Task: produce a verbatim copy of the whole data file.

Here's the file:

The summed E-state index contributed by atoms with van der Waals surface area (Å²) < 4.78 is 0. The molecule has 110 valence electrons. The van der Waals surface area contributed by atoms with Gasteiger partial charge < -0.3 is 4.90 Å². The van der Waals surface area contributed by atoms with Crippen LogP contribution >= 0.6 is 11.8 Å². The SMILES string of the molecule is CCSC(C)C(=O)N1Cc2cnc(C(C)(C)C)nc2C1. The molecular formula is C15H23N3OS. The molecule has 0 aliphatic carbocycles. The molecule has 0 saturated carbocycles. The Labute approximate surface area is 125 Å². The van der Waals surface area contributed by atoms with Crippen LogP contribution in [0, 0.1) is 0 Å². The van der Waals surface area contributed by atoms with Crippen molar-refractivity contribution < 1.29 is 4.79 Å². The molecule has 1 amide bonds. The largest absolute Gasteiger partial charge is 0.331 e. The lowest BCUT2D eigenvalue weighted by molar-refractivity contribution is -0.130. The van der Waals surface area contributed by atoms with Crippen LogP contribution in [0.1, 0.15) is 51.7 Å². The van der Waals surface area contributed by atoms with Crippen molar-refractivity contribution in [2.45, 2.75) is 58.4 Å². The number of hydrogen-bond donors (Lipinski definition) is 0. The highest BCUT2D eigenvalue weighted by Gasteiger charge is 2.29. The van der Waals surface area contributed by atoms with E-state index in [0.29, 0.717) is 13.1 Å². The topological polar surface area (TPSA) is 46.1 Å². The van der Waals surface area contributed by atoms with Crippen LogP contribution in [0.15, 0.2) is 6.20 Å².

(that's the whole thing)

The summed E-state index contributed by atoms with van der Waals surface area (Å²) < 4.78 is 0. The molecule has 110 valence electrons. The van der Waals surface area contributed by atoms with Gasteiger partial charge < -0.3 is 4.90 Å². The van der Waals surface area contributed by atoms with Crippen LogP contribution >= 0.6 is 11.8 Å². The SMILES string of the molecule is CCSC(C)C(=O)N1Cc2cnc(C(C)(C)C)nc2C1. The molecular formula is C15H23N3OS. The molecule has 0 aliphatic carbocycles. The molecule has 0 saturated carbocycles. The Labute approximate surface area is 125 Å². The van der Waals surface area contributed by atoms with Crippen LogP contribution in [0, 0.1) is 0 Å². The van der Waals surface area contributed by atoms with Crippen molar-refractivity contribution < 1.29 is 4.79 Å². The molecule has 1 amide bonds. The largest absolute Gasteiger partial charge is 0.331 e. The lowest BCUT2D eigenvalue weighted by molar-refractivity contribution is -0.130. The van der Waals surface area contributed by atoms with Crippen LogP contribution in [0.1, 0.15) is 51.7 Å². The van der Waals surface area contributed by atoms with Crippen molar-refractivity contribution in [2.45, 2.75) is 58.4 Å². The number of hydrogen-bond donors (Lipinski definition) is 0. The highest BCUT2D eigenvalue weighted by Gasteiger charge is 2.29. The van der Waals surface area contributed by atoms with E-state index in [0.29, 0.717) is 13.1 Å². The topological polar surface area (TPSA) is 46.1 Å². The van der Waals surface area contributed by atoms with Crippen LogP contribution in [0.15, 0.2) is 6.20 Å².